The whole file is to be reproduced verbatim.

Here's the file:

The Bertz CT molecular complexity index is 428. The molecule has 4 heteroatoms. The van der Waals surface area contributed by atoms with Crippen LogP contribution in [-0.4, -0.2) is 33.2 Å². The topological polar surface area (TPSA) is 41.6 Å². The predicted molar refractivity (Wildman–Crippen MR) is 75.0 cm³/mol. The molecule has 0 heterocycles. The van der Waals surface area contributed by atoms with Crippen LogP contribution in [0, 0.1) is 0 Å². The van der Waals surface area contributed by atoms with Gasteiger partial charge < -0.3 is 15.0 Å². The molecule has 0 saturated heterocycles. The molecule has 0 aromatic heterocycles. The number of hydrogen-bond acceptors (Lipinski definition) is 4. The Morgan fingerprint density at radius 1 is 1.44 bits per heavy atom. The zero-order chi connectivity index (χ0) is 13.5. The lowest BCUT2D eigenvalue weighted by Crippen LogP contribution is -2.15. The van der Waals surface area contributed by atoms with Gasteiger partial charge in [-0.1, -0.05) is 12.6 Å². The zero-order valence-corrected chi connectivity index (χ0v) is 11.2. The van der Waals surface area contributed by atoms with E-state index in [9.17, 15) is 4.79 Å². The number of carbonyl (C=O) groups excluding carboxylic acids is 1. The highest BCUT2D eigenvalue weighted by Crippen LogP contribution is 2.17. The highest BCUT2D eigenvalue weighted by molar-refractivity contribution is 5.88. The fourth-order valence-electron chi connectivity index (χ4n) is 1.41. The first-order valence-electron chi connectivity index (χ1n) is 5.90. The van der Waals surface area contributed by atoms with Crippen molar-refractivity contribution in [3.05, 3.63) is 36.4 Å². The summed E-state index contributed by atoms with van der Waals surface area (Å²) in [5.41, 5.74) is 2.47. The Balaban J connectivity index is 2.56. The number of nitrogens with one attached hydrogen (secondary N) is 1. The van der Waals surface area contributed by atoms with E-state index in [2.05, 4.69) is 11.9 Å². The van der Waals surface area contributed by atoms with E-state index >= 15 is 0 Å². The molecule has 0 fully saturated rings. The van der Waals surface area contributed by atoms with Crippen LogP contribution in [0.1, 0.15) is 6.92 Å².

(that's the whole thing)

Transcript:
The Bertz CT molecular complexity index is 428. The molecule has 4 heteroatoms. The van der Waals surface area contributed by atoms with Crippen LogP contribution in [-0.4, -0.2) is 33.2 Å². The topological polar surface area (TPSA) is 41.6 Å². The predicted molar refractivity (Wildman–Crippen MR) is 75.0 cm³/mol. The molecule has 0 heterocycles. The van der Waals surface area contributed by atoms with Crippen LogP contribution in [0, 0.1) is 0 Å². The van der Waals surface area contributed by atoms with Gasteiger partial charge < -0.3 is 15.0 Å². The molecule has 0 saturated heterocycles. The molecule has 0 aromatic heterocycles. The number of hydrogen-bond acceptors (Lipinski definition) is 4. The Morgan fingerprint density at radius 1 is 1.44 bits per heavy atom. The zero-order chi connectivity index (χ0) is 13.5. The lowest BCUT2D eigenvalue weighted by Crippen LogP contribution is -2.15. The van der Waals surface area contributed by atoms with Gasteiger partial charge in [-0.1, -0.05) is 12.6 Å². The zero-order valence-corrected chi connectivity index (χ0v) is 11.2. The van der Waals surface area contributed by atoms with E-state index in [9.17, 15) is 4.79 Å². The number of carbonyl (C=O) groups excluding carboxylic acids is 1. The highest BCUT2D eigenvalue weighted by Crippen LogP contribution is 2.17. The highest BCUT2D eigenvalue weighted by molar-refractivity contribution is 5.88. The fourth-order valence-electron chi connectivity index (χ4n) is 1.41. The first-order valence-electron chi connectivity index (χ1n) is 5.90. The van der Waals surface area contributed by atoms with Crippen molar-refractivity contribution in [3.05, 3.63) is 36.4 Å². The summed E-state index contributed by atoms with van der Waals surface area (Å²) in [5.41, 5.74) is 2.47. The Balaban J connectivity index is 2.56. The number of nitrogens with one attached hydrogen (secondary N) is 1. The van der Waals surface area contributed by atoms with E-state index in [2.05, 4.69) is 11.9 Å². The van der Waals surface area contributed by atoms with E-state index >= 15 is 0 Å². The molecule has 0 fully saturated rings. The van der Waals surface area contributed by atoms with Crippen LogP contribution in [0.1, 0.15) is 6.92 Å².